David Bourget (Western Ontario)
David Chalmers (ANU, NYU)
Rafael De Clercq
Ezio Di Nucci
Jack Alan Reynolds
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Intellectual History Review 22 (4):499-518 (2012)
This paper argues that early modern experimental philosophy emerged as the dominant member of a pair of methods in natural philosophy, the speculative versus the experimental, and that this pairing derives from an overarching distinction between speculative and operative philosophy that can be ultimately traced back to Aristotle. The paper examines the traditional classification of natural philosophy as a speculative discipline from the Stagirite to the seventeenth century; medieval and early modern attempts to articulate a scientia experimentalis; and the tensions in the classification of natural magic and mechanics that led to the introduction of an operative part of natural philosophy in the writings of Francis Bacon and John Johnston. The paper concludes with a summary of the salient discontinuities between the experimental/speculative distinction of the mid-seventeenth century and its predecessors and a statement of the developments that led to the ascendance of experimental philosophy from the 1660s.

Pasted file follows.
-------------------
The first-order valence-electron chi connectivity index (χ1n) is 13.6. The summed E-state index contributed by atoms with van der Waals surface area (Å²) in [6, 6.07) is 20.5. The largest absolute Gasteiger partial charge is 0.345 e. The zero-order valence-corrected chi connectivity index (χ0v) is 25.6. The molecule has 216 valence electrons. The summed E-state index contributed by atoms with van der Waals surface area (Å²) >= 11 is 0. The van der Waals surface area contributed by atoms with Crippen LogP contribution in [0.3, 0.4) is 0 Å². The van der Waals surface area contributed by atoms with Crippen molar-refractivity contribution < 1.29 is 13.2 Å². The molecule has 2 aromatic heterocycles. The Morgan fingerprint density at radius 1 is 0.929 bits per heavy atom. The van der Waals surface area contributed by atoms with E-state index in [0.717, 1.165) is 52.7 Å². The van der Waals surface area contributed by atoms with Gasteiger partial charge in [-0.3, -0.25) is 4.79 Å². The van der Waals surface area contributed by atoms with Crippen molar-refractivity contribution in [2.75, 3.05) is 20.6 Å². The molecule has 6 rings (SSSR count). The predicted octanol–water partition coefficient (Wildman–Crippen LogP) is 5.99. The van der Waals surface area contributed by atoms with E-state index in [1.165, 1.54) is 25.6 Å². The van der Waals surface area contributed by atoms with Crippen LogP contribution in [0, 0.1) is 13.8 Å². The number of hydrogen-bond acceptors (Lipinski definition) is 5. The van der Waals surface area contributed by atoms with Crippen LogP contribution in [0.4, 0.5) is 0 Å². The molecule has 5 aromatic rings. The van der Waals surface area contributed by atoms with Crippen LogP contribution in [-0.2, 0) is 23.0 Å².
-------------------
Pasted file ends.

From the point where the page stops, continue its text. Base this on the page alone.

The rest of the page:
|Keywords||experimental philosophy early modern natural philosophy speculative philosophy|
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Peter R. Anstey (2015). Experimental Pedagogy and the Eclipse of Robert Boyle in England. Intellectual History Review 25 (1):115-131.
Peter R. Anstey (2014). D'Alembert, the “Preliminary Discourse” and Experimental Philosophy. Intellectual History Review 24 (4):495-516.
Kirsten Walsh & Adrian Currie (2015). Caricatures, Myths, and White Lies. Metaphilosophy 46 (3):414-435.
Gregory Dawes (2016). Experiment, Speculation, and Galileo's Scientific Reasoning. Perspectives on Science 24 (3):343-360.
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